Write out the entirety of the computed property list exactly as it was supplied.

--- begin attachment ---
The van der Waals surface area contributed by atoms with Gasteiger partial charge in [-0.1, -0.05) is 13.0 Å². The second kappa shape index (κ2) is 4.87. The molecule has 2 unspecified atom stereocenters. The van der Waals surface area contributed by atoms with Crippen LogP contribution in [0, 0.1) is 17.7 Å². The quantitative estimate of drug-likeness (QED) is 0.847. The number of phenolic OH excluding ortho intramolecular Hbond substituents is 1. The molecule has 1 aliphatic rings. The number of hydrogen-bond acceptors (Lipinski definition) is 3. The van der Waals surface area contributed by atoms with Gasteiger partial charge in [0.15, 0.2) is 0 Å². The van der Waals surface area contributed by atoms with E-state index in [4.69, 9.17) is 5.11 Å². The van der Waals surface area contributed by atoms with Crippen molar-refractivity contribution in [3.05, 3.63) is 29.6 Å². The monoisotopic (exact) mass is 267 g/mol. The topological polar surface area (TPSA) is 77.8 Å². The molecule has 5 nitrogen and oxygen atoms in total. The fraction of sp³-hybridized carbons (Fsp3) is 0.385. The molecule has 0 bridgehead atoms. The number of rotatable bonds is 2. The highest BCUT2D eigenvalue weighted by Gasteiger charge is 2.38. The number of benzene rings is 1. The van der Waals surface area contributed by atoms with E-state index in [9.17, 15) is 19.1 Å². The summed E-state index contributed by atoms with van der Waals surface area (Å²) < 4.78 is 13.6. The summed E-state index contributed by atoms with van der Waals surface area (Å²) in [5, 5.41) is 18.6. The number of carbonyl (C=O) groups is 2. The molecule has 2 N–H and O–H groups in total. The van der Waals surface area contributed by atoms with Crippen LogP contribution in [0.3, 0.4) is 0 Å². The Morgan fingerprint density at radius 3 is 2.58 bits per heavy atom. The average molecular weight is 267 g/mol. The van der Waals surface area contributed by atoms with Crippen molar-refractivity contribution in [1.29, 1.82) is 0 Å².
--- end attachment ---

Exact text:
The van der Waals surface area contributed by atoms with Gasteiger partial charge in [-0.1, -0.05) is 13.0 Å². The second kappa shape index (κ2) is 4.87. The molecule has 2 unspecified atom stereocenters. The van der Waals surface area contributed by atoms with Crippen LogP contribution in [0, 0.1) is 17.7 Å². The quantitative estimate of drug-likeness (QED) is 0.847. The number of phenolic OH excluding ortho intramolecular Hbond substituents is 1. The molecule has 1 aliphatic rings. The number of hydrogen-bond acceptors (Lipinski definition) is 3. The van der Waals surface area contributed by atoms with Gasteiger partial charge in [0.15, 0.2) is 0 Å². The van der Waals surface area contributed by atoms with E-state index in [4.69, 9.17) is 5.11 Å². The van der Waals surface area contributed by atoms with Crippen molar-refractivity contribution in [3.05, 3.63) is 29.6 Å². The monoisotopic (exact) mass is 267 g/mol. The topological polar surface area (TPSA) is 77.8 Å². The molecule has 5 nitrogen and oxygen atoms in total. The fraction of sp³-hybridized carbons (Fsp3) is 0.385. The molecule has 0 bridgehead atoms. The number of rotatable bonds is 2. The highest BCUT2D eigenvalue weighted by Gasteiger charge is 2.38. The number of benzene rings is 1. The van der Waals surface area contributed by atoms with E-state index in [9.17, 15) is 19.1 Å². The summed E-state index contributed by atoms with van der Waals surface area (Å²) < 4.78 is 13.6. The summed E-state index contributed by atoms with van der Waals surface area (Å²) in [5, 5.41) is 18.6. The number of carbonyl (C=O) groups is 2. The molecule has 2 N–H and O–H groups in total. The van der Waals surface area contributed by atoms with Crippen LogP contribution in [0.3, 0.4) is 0 Å². The Morgan fingerprint density at radius 3 is 2.58 bits per heavy atom. The average molecular weight is 267 g/mol. The van der Waals surface area contributed by atoms with Crippen molar-refractivity contribution in [1.29, 1.82) is 0 Å².